Summer is a busy time for faculty. Expectations from ourselves and colleagues are that we will get loads of research done. Our families (ourselves included once again) request increased quality time as well. In a state where winter is half the calendar year, it is hard to object to this appeal. Finally, there are unexpected opportunities that we want to seize as well.
This summer has been no different. For me, it has been one of transitions. I finished my book Sustaining the Divine in Mexico Tenochtitlan, ending a ten-year project (due out in August, buy them as stocking stuffer’s for your friends and enemies!). Additionally, my co-authors and I are near the end of our nine-year Mexico in Revolution, 1912-1920, Reacting to the Pastpedagogical game (revisions are due the end of August). As these projects have wound down, others are spinning up. My new, more traditional archival project examines games as a cultural bridge during Mexico’s colonial period. Two other new projects, one four years in the making and another nine months in progress, are where I want to stop and really focus.
Both of the projects are aimed at teaching through research. The first is “Rebel’s Guide to History” which entails a series of interconnected analog (paper-based) games designed to teach World History from the dawn of humanity to 1500 (a topic tiny in scope when compared to the history of the galaxy). The second, entitled Mexica Decision Points, is a video game that we are developing for mass consumption as a counter-weight to the continually-misconstrued idea that a handful of Europeans could simply wipe out a militaristic empire with very little effort.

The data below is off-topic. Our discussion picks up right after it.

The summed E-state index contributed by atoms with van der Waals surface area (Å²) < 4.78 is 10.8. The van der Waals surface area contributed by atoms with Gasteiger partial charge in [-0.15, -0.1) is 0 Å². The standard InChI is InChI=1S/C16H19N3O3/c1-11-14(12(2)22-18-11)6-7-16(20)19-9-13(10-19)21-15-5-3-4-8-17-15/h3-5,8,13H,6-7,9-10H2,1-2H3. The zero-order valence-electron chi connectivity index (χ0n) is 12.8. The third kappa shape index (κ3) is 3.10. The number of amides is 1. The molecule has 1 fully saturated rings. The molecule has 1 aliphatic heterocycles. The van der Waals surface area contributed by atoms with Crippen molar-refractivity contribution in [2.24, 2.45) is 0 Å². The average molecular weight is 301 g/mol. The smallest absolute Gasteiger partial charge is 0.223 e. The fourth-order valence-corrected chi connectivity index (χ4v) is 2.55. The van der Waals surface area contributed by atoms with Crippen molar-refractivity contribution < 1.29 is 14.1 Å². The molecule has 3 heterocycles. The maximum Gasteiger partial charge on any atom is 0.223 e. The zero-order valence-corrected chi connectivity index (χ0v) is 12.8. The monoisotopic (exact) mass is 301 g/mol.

Both projects are team-based with at least four core writer/developers and an amazing crew of short-term supporters. Aside from the transition of projects, starting these projects with teams has been a significant shift as well. Many, dare I say most, projects in the field of history are the project of an individual or a series of individuals pulled together for an edited volume. There are exceptions, but I am beginning to believe that there should be more. The collaborations across unexpected fields (in these instances much of my collaboration has been with computer science, literature, education, and game design – and possibly more disciplines that I am forgetting) have been illuminating – all of us involved on these teams have learned a ton from each other. Our interactions and conversations have not only influenced the project we are working on together, but also our research and teaching in other unexpected ways. In fact, these conversations are what kicked off my new project on colonial Mexico.
These projects have, in ways, been paralleled with work at CMU. The past number of years I was fortunate to be the chair of the Institute for Simulations and Games– where I got to work with some of the best colleagues I could ask for at CMU. We are now transitioning into a fully-fledged Center. This shift is pulling me further from the classroom space that I enjoy, but it also provides the opportunity to support my colleagues’ pedagogy and continue to engage across disciplines. Transitions can be a challenge, but they are not always bad.